Each country should have the right to choose the priority in human rights issues according to its own national conditions, said an expert.
Zhang Weiwei, director of the China Institute of Fudan University, shared his insights on the human rights issues in both western and eastern countries at the invitation of the 2021 South-South Human Rights Forum, which opened in Beijing on Wednesday.
According to Zhang, the human rights defined by the United Nations mainly refer to political, civil rights, and economic, social, and cultural rights. It is a relatively complete system. Yet many western countries only emphasize part of it.
“Many western countries often only emphasize political and civil rights in its foreign exchanges, while ignoring economic, social and cultural rights. The United States does not even regard these latter three rights as human rights. In this regard, the U.S. is particularly backward. Many European countries couldn’t even stand it.
The United States have the most human rights issues among Western countries according to the standards set by the United Nations, rather than the narrow human rights standards set by the United States itself,” said Zhang.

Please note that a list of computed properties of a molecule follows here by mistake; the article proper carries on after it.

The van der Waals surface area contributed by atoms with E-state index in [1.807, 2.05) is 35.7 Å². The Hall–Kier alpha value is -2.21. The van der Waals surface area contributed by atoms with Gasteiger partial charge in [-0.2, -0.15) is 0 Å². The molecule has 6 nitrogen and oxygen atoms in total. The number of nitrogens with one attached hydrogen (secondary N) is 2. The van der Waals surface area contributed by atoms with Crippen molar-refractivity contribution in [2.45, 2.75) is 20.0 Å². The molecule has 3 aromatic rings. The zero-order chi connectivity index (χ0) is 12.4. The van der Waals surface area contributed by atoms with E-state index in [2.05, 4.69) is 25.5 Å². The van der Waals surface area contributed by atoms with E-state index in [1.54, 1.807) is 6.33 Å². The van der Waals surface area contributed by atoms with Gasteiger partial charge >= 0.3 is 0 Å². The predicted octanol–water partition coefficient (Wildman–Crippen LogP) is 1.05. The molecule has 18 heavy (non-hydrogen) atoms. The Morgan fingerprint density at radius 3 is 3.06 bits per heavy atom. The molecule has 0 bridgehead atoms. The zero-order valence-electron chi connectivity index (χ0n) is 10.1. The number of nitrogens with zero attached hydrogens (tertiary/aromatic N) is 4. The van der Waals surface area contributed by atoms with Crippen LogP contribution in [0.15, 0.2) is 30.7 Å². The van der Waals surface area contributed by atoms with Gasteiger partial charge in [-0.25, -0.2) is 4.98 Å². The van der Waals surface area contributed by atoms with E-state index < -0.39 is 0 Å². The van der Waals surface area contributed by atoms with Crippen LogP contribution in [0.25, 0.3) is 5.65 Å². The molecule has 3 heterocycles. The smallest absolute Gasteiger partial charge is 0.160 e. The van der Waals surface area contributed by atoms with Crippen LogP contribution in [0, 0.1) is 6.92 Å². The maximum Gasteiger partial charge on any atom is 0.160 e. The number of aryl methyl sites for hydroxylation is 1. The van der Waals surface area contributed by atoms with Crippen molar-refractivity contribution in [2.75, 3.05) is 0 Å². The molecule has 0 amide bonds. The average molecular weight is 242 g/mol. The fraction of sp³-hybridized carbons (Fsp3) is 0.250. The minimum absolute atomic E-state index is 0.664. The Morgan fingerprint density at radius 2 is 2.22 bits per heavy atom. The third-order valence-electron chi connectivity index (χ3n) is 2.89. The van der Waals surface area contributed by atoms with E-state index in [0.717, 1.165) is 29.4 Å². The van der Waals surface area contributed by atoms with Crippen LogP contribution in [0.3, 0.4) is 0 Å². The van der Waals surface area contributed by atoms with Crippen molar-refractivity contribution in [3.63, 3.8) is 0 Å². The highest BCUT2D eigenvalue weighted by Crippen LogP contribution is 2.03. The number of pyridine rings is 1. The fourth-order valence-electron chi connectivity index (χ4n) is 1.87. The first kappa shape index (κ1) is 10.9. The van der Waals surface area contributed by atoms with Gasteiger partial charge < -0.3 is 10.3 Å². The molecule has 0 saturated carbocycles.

Zhang said the exercise of human rights should follow each countryâ’s own conditions, and China has done well in this regard.
“While realizing human rights in practice, each country should have the right to choose the correct order of priority according to its own national conditions. No country can realize all human rights at the same time. Practice has proved that China achieved great success by prioritizing people-oriented, poverty eradication, and modernization as the core of its human rights. The wrong order of priority often leads to poor effects. Many developing countries have tried political power overriding everything under the guidance of the western system, but the results have been disappointing,” he said.
Zhang also said that faced with multiple global challenges today, countries should work together in dealing with human rights issues.
“In dealing with human rights issues, it will be commendable if all countries can sincerely exchange experiences, learn from each other’s strengths, and go hand in hand. In particular, the many challenges brought about by globalization in the 21st century, from climate warming to the prevention and control of the COVID-19, can only be faced through cooperation between countries,” he said.
Themed “putting people first and global human rights governance,” the forum is jointly hosted by China’s State Council Information Office and the Chinese Foreign Ministry.